Let’s say you’ve got two bottles of water in front of you. One is a plastic bottle, the other a reusable one.
You already know that you should probably pick the reusable one. It takes less than a minute to wash it, while the plastic bottle could take 500 years to decompose.
Plastic production, like for our bottle on the left, is predicted to keep skyrocketing in the next ten years, and our planet is going to pay the price. But, with all that plastic being made, is it possible we could do some good with it?
What if we were to use all that plastic and convert it into fuel? Could our cars run on fuel created from plastic? Could we live in plastic fueled homes?
How could we convert plastic into fuel? Would it help us? And could there be a downside?
Plastic hit the scene in 1869, when inventor John Wesley Hyatt offered the idea as an alternative to ivory. Why?
Well, billiards were all the rage back then, and the suppliers couldn’t keep up with the demand for ivory to make the balls. So, you could say the invention of plastic helped out environmentally, mostly for our elephant friends.
But since then, plastic manufacturing has doubled every 15 years, and it continues to do so. This puts plastic at the top of almost all man-made materials.
So how could we turn all that plastic into fuel? We may have a couple of options, the most popular being the pyrolysis method.
Pyrolysis creates energy by decomposing organic materials, by heating them up between 400°C and 650°C (752°F and 1202°F). This converts the materials into fuels, heat or electricity.
Now let’s combine this with something called cold plasma. Cold plasma produces high-energy electrons, which are especially good at breaking down the chemical bonds found in plastics.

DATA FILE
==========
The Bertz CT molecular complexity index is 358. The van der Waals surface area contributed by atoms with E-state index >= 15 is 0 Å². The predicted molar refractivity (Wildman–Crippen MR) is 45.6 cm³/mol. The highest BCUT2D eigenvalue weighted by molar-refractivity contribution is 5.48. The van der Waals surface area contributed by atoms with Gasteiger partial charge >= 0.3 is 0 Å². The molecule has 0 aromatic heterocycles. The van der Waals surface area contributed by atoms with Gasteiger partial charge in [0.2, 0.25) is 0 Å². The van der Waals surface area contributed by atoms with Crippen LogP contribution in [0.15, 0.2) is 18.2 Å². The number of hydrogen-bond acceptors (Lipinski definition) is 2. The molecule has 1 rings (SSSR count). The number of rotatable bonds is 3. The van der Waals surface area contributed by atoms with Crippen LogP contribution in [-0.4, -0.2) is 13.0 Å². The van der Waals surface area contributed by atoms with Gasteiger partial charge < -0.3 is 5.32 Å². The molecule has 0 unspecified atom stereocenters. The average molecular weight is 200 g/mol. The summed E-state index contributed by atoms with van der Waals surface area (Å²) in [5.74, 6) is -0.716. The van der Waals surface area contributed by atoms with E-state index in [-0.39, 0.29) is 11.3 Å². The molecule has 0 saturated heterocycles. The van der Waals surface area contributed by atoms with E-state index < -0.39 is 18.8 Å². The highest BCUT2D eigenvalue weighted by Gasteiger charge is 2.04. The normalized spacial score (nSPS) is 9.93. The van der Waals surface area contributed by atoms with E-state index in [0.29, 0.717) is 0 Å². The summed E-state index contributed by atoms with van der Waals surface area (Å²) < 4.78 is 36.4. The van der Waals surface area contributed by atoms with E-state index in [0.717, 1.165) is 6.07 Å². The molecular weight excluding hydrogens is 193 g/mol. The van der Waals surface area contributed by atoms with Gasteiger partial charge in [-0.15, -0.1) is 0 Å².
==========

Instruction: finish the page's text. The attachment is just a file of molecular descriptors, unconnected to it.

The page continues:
So if you were to marry these two, you could take the plastics we treat as waste, and convert them into methane, hydrogen and ethylene. Both hydrogen and methane can be used as clean fuels, since their output of harmful compounds is minimal.
This process would allow us to give new life to all this plastic waste, converting it into a valuable resource, and making it available to industry for reuse. If we were able to pull it off, would it do any good?
According to a study by the Bren School of Environmental Science and Management, since we began mass-producing plastic about 60 years ago, it’s estimated that over 8 billion tons of it is now inhabiting the Earth. Of that, more than 6 billion tons of it is plastic waste.
Up to 2015, less than 10 percent of it had been recycled, and nearly 80 percent of it is either in landfills or polluting the environment as litter. By using plastic for fuel, we would be able to transform it into something other than just a base for products destined to pollute our land and ocean.
And it’s good for more than just the environment. The American Chemistry Council reports that plastic-to-fuel facilities in the U.S. could create approximately 39,000 jobs and $9 billion in economic benefits.
How’s that for some inspiration? But not everyone is on the plastic for fuel bandwagon.
Could there be a downside? One of the primary objections some environmentalists have is that the industry is deceiving people.
Their concern is that this not a form of recycling, since the plastics can only be used once; and when they’re processed into fuel they become part of the problem, not the solution. They also fear that plastic-to-fuel is causing a false sense of security, when we really should be showing extreme concern about the damage being done to our environment daily.
So, after all that, could we pull it off? Well, plastic-to-fuel doesn’t produce the same amount of energy as petroleum – yet.
We’ll need to continue building and perfecting the plastic-to-fuel process. In a world fueled by money, and sources like petroleum becoming more and more expensive to produce, a fuel source that is relatively cheap might be what helps to win industries over to adopting this idea.
But, plastic-to-fuel is only one of the ideas for countering the environmental extremes that we are now facing. What else could we create from a renewable source? Could we create something like food?
- “Production, Use, And Fate Of All Plastics Ever Made”. Geyer, Roland, Jenna R. Jambeck, and Kara Lavender Law. 2017. Science Advances 3 (7): e1700782. American Association for the Advancement of Science (AAAS). doi:10.1126/sciadv.1700782.